This coming Friday brings with it a significant cut in food stamp funding — which will have a marked effect on those depending on the government program. According to USA TODAY, 47 million Americans will feel the brunt of the cut from Congress, who has chosen not to renew its increase in federal programs.
The rising number of people depending on the program has also been a continual trend, up from the 25 million in 2006 — and according to Maura Daly, a Feeding America Spokesperson, the cut will make things a lot harder. “Our network is already overburdened with a tremendous increase in need,” said Daly. The CEO of the Los Angeles Regional Food Bank, Michael Flood, notes that because cuts are going to hit all at once, all 656 agencies in charge of food pantries and kitchens will have a huge influx of people all at once as well — too many for those organizations to handle. This means that food suppliers will have to feed fewer, or feed less.
“The food stamps help as our families move into independence. So these cuts are scary for us,” said Diana Stanley, the CEO of Lord’s Place, a job and housing program for the homeless. According to a study from USA TODAY, the states that are likely to be hit hardest include Oregon, Mississippi, Tennessee, New Mexico, and Louisiana — with 20-22 percent of their population depending on the food stamps program.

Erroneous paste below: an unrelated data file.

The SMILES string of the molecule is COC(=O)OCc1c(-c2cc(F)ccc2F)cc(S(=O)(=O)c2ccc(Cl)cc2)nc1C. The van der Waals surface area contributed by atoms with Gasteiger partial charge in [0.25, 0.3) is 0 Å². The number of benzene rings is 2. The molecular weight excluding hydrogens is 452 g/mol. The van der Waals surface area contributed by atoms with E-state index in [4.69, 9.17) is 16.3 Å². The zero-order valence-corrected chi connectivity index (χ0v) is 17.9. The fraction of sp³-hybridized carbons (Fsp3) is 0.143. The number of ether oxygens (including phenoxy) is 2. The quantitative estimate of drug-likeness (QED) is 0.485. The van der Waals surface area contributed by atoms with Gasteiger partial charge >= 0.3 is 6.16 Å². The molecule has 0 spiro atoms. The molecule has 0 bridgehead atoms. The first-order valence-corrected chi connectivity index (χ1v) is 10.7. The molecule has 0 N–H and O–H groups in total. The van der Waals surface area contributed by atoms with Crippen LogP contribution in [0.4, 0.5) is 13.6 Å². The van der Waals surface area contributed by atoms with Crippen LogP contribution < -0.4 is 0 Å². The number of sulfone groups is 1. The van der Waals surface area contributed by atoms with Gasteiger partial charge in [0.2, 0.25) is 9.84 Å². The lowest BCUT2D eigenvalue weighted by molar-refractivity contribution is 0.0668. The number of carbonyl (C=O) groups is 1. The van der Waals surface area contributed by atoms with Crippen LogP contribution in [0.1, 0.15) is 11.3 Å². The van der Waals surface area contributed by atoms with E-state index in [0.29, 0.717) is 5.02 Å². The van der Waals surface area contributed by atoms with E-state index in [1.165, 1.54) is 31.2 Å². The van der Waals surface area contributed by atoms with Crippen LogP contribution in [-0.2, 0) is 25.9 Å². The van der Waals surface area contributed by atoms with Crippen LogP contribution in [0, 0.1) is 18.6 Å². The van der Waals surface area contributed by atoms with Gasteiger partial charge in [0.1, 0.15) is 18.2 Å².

“The impoverished are forced to eat junk if we want to eat,” a 32-year-old mother told the Washington Post. “It’s going to be difficult, as it already has been. I don’t understand why there’s all this government funding, all these programs, and why feeding down-and-out people is not as important as it should be,” she said.
According to Kevin Concannon, the cut in will be “a huge challenge for those households” and an impossible one for local food banks expected to take up the slack. “It would be like asking someone running a marathon with a 100-pound pack on their back to take on another couple hundred pounds. They don’t have the capacity to do this.”